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May 1968 was a period of political upheaval in Paris. Student demonstrations led to worker sit-in strikes and to the widespread general strike that paralyzed the country and threatened the French political regime. This worker/student rebellion shut down most of France and eventually ended General DeGaulle’s political career. The demand was for the reorganization of French social and political life. Barricades went up; street fighting broke out; and the Sorbonne was occupied by students and converted into a huge commune.
During this time of political and social upheaval, the École des Beaux Arts was occupied by students who formed the Atelier Populaire: workshops where the posters were first conceived, then produced using silk-screening processes, lithography and stenciling. The Atelier Populaire considered the posters they produced as weapons both in the service of their struggle and the workers’ protest against the “Establishment.” These posters later became collectors’ items.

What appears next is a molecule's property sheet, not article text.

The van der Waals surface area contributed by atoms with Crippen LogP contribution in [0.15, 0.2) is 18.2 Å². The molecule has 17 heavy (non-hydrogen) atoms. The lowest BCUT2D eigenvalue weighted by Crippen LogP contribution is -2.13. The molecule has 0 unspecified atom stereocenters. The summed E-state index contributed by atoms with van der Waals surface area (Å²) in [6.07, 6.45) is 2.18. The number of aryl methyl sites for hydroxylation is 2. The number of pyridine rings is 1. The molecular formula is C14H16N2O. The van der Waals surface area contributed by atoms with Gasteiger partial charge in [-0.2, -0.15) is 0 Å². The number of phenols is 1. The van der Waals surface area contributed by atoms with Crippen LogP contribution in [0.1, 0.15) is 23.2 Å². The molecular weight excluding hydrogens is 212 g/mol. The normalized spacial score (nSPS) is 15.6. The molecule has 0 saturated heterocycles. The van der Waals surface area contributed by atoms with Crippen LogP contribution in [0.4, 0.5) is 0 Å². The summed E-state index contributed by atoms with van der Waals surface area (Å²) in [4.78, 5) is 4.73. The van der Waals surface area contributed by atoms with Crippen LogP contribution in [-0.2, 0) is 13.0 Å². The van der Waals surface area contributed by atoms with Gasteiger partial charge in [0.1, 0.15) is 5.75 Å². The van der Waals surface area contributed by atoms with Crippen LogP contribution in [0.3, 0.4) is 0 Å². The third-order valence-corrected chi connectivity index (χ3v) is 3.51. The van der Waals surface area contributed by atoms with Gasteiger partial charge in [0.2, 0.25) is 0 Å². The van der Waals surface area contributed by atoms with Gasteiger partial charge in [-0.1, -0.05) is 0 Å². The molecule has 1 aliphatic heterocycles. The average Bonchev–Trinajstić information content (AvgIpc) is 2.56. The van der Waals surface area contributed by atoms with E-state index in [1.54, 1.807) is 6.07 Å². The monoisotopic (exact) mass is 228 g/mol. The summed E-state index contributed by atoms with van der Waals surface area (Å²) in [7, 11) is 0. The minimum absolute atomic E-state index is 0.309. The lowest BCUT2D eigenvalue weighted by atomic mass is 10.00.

Victoria University Library’s original collection of 19 posters was donated by Professor Emeritus Paul Bouissac, who was doing research in Paris in May 1968. In 2012, the Library acquired approximately 300 additional posters to commemorate Professor David Cook, who had completed his terms as Principal of Victoria College.
The Paris 1968 posters are original examples of simple yet powerful graphic street art which played a significant role in provoking political and social change. View the Paris Posters Collection online at: http://uoft.me/paris-posters/